Director: Andrew Jay Cohen
Cast: Will Ferrell, Amy Poehler, Jason Mantzoukas, Ryan Simpkins, Nick Kroll, Allison Tolman, Rob Huebel, Christina Offley, Jessie Ennis, Rory Scovel, Lennon Parham, Cedric Yarbrough, Kyle Kinane, Michaela Watkins, Gillian Vigman, Steve Zissis, Jeremy Renner
MPAA Rating: (for language throughout, sexual references, drug use, some violence and brief nudity)
Running Time: 1:28
Release Date: 6/30/17
Review by Mark Dujsik | June 30, 2017
One wonders at what point everyone involved in The House simply gave up on the project. There are bad comedies. They can be bad, despite the obvious effort for laughs. Because of the wrong tone or a cruel attitude, they can also be bad. There are plenty of reasons a comedy can be bad, but for the most part, at least you can tell that people—or even just a couple of people—involved were trying. Here's a movie that appears to make no effort at all, except to make sure that the cast showed up in front of the camera. There are times at which we're not entirely convinced they managed that, given how randomly edited certain scenes are.
Here's the thing: There are a lot of funny people in front of the camera. Will Ferrell and Amy Poehler play Scott and Kate Johansen, a married couple who want their daughter Alex (Ryan Simpkins) to go to college but discover they can't afford the tuition. After a trip to Las Vegas with a friend, they start an illegal casino in their neighborhood to make the money.
Their perennial-loser friend Frank is played by Jason Mantzoukas, who might be the only actor on screen who appears to want to be there in every scene in which he appears. He's not funny in the movie, but it's far from his fault. Like everyone else, he has nothing with which to work. To his credit, there's never a moment in which we suspect he's waiting for the camera to stop—maybe eyeing the nearest exit from the set during the shoot or planning what to have for dinner later.
Frank is a gambling and porn addict. The first addiction is important to the plot. The second doesn't matter, except that either the screenwriters (Brendan O'Brien and director Andrew Jay Cohen) or whichever actor mentioned pornography during a bit of improvisation (It's either Poehler or Ferrell, and if I did remember which one, I wouldn't name him or her, because it's obvious neither one wanted to be here) thought it might earn a cheap laugh.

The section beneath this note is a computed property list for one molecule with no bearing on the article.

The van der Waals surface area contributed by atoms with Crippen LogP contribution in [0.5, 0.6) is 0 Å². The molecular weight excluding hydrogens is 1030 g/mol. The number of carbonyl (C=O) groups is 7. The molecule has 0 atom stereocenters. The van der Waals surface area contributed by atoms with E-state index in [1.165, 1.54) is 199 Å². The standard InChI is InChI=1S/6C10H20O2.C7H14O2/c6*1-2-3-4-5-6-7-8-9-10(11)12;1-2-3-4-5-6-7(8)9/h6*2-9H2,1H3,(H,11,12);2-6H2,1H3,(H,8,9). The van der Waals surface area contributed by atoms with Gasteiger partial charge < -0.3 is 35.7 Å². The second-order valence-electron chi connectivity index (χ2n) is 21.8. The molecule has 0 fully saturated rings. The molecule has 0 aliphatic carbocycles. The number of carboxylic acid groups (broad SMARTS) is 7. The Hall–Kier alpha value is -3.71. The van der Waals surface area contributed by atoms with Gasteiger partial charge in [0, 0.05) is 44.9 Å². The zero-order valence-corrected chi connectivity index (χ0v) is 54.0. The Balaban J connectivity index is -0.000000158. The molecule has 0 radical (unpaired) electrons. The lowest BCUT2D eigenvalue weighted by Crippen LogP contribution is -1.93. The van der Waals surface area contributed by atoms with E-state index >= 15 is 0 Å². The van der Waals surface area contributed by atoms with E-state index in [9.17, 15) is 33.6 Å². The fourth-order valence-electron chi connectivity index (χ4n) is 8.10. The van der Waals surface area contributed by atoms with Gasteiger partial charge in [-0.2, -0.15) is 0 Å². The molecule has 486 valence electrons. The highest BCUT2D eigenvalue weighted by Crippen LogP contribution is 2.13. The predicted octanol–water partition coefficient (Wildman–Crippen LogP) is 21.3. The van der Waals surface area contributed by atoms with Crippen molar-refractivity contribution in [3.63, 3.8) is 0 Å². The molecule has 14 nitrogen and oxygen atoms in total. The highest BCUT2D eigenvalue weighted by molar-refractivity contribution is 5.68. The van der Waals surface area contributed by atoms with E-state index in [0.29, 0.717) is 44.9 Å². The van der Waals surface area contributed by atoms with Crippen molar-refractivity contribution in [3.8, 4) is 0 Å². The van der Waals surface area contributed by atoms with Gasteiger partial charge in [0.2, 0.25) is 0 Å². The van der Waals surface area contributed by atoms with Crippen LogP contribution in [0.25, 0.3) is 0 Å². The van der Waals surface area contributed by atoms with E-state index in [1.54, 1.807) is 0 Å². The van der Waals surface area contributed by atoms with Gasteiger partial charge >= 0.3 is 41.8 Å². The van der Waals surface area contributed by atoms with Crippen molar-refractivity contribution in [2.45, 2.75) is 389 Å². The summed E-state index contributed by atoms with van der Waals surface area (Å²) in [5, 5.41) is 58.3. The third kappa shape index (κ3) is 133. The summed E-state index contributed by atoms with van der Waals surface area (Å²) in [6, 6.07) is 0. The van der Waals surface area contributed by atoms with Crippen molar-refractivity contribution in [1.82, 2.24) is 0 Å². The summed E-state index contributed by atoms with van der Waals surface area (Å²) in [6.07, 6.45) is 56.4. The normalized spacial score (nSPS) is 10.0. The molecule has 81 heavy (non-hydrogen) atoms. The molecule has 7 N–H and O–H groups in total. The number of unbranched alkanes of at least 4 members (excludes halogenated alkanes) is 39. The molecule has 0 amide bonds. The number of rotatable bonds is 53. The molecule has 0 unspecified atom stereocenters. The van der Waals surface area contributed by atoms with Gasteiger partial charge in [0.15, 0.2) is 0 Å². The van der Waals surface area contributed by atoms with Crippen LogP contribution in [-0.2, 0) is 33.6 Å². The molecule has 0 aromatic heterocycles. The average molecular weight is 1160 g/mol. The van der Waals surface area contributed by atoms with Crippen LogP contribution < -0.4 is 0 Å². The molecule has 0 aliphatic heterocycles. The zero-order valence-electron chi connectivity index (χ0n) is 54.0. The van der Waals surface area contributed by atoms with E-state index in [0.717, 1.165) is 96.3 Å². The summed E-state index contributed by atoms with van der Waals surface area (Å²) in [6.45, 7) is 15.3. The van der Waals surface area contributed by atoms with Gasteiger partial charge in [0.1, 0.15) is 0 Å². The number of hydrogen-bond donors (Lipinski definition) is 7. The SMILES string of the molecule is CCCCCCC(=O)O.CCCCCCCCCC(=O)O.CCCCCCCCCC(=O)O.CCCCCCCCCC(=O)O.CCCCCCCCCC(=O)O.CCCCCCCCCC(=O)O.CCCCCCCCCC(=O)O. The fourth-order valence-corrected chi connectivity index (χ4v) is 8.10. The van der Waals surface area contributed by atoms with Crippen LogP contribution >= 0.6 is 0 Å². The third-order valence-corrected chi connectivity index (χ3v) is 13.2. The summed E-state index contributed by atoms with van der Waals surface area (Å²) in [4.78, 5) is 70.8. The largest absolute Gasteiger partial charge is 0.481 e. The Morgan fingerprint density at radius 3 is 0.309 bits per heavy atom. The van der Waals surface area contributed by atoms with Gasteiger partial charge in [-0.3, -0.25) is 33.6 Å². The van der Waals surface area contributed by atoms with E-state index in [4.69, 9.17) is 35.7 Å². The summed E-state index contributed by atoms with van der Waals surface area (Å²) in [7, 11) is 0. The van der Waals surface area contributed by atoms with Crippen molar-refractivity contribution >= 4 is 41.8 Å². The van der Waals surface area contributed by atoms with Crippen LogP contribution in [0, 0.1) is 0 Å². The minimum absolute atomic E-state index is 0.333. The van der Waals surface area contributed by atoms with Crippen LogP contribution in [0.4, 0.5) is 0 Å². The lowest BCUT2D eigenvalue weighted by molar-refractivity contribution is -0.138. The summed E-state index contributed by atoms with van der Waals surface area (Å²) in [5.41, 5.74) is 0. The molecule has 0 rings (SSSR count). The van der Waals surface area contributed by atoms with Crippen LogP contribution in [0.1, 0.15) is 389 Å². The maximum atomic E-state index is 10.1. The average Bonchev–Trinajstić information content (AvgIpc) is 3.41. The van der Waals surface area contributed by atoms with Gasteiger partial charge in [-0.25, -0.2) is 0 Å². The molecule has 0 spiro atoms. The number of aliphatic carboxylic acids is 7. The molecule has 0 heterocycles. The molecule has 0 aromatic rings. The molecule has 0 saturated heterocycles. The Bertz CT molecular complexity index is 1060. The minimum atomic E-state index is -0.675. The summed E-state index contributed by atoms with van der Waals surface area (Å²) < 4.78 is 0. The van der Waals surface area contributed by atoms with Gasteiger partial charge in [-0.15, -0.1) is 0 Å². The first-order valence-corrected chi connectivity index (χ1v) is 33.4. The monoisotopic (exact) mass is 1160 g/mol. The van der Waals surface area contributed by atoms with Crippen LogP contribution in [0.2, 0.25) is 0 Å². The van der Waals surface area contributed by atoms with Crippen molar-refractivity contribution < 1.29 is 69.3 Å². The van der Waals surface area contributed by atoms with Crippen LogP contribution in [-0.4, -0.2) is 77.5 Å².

That's the only kind of laugh anyone goes for in the movie. That's lazy enough. This movie achieves a special kind of lazy, because it never even commits to the cheap laughs.
The jokes are tossed out with little concern for timing or basic execution. There's a moment in which Scott, Kate, and Frank have to come up with an excuse for why people are gambling in Frank's house. They come up with it being for charity, and then each one proceeds to make up some charitable cause. It's a standard joke—a group of people lying at the same time and caught in their lie because they didn't figure it out ahead of time. The way the joke is done here, Scott says something, then Kate, and then Frank, with a beat in between each one. This means Kate and Frank have heard Scott's lie, but then they say something else entirely anyway. This isn't difficult stuff, yet Cohen can't even get something this simple correct.
Naming some of the other cast members almost feels unkind at this point. You'll likely recognize some of the faces of the casino's patrons. In terms of plot, Nick Kroll plays a town councilman who denies Alex her town-funded scholarship so that a new pool can built. He's also stealing money to pay for gifts for his mistress, the town treasurer (played by Allison Tolman). Looking into the casino, there's a buffoonish cop (played by Rob Huebel), who goes from ready-to-kill to polite to trigger-happy without any reason, save that somebody remembered that excessive police force has been in the news for a while.
Everyone's an idiot here—but not in a funny way. Scott cannot do simple math, recognize numbers, or even count. Kate's slightly better, although even she mistakes their retirement account for a balance of money within it. The central joke, if there is one, is how the milquetoast Scott and Kate become quite adept and even violent (There are two scenes in which blood shoots out in a geyser from where accidentally severed body part used to be), albeit in the numbskull way that can be milked for more easy and ineffective jokes, in their management of the casino. We can tell because the movie expects us to laugh at the fact that they're dressed nicely.
It's easy to suspect that a lot of improvising happened on the set. It seems likely, considering that The House is essentially a one-joke premise, stretched well past its breaking point and leaving a lot of funny people looking embarrassed and regretful.
Copyright © 2017 by Mark Dujsik. All rights reserved.
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